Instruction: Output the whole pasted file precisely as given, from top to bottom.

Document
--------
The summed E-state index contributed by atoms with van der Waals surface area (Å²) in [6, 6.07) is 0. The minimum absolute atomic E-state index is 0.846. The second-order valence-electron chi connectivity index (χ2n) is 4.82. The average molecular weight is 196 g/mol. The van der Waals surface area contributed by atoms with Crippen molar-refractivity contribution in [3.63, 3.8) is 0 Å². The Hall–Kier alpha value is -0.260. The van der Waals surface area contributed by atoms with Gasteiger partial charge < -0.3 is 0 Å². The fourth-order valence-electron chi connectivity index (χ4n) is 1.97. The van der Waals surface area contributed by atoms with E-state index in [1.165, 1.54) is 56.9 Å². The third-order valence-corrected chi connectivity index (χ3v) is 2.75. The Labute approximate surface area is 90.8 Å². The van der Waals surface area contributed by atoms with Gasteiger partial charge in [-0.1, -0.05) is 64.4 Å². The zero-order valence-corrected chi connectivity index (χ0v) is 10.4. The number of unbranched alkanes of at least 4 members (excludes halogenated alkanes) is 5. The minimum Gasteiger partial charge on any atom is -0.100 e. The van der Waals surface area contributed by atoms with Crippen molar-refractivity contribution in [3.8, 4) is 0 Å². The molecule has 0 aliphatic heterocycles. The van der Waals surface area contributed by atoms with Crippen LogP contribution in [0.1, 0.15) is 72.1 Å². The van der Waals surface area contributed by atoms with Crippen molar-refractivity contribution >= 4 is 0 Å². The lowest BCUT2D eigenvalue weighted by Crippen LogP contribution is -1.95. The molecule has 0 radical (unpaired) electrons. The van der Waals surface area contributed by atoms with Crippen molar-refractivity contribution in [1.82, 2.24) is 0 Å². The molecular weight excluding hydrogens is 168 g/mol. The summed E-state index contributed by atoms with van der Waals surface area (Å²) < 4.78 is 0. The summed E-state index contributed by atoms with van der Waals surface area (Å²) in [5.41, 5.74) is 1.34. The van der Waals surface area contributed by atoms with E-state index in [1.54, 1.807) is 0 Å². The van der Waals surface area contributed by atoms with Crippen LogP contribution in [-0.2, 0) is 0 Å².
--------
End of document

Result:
The summed E-state index contributed by atoms with van der Waals surface area (Å²) in [6, 6.07) is 0. The minimum absolute atomic E-state index is 0.846. The second-order valence-electron chi connectivity index (χ2n) is 4.82. The average molecular weight is 196 g/mol. The van der Waals surface area contributed by atoms with Crippen molar-refractivity contribution in [3.63, 3.8) is 0 Å². The Hall–Kier alpha value is -0.260. The van der Waals surface area contributed by atoms with Gasteiger partial charge < -0.3 is 0 Å². The fourth-order valence-electron chi connectivity index (χ4n) is 1.97. The van der Waals surface area contributed by atoms with E-state index in [1.165, 1.54) is 56.9 Å². The third-order valence-corrected chi connectivity index (χ3v) is 2.75. The Labute approximate surface area is 90.8 Å². The van der Waals surface area contributed by atoms with Gasteiger partial charge in [-0.1, -0.05) is 64.4 Å². The zero-order valence-corrected chi connectivity index (χ0v) is 10.4. The number of unbranched alkanes of at least 4 members (excludes halogenated alkanes) is 5. The minimum Gasteiger partial charge on any atom is -0.100 e. The van der Waals surface area contributed by atoms with Crippen molar-refractivity contribution in [3.8, 4) is 0 Å². The molecule has 0 aliphatic heterocycles. The van der Waals surface area contributed by atoms with Crippen LogP contribution in [0.1, 0.15) is 72.1 Å². The van der Waals surface area contributed by atoms with Crippen molar-refractivity contribution >= 4 is 0 Å². The lowest BCUT2D eigenvalue weighted by Crippen LogP contribution is -1.95. The molecule has 0 radical (unpaired) electrons. The van der Waals surface area contributed by atoms with Crippen molar-refractivity contribution in [1.82, 2.24) is 0 Å². The molecular weight excluding hydrogens is 168 g/mol. The summed E-state index contributed by atoms with van der Waals surface area (Å²) < 4.78 is 0. The summed E-state index contributed by atoms with van der Waals surface area (Å²) in [5.41, 5.74) is 1.34. The van der Waals surface area contributed by atoms with E-state index in [1.54, 1.807) is 0 Å². The van der Waals surface area contributed by atoms with Crippen LogP contribution in [-0.2, 0) is 0 Å².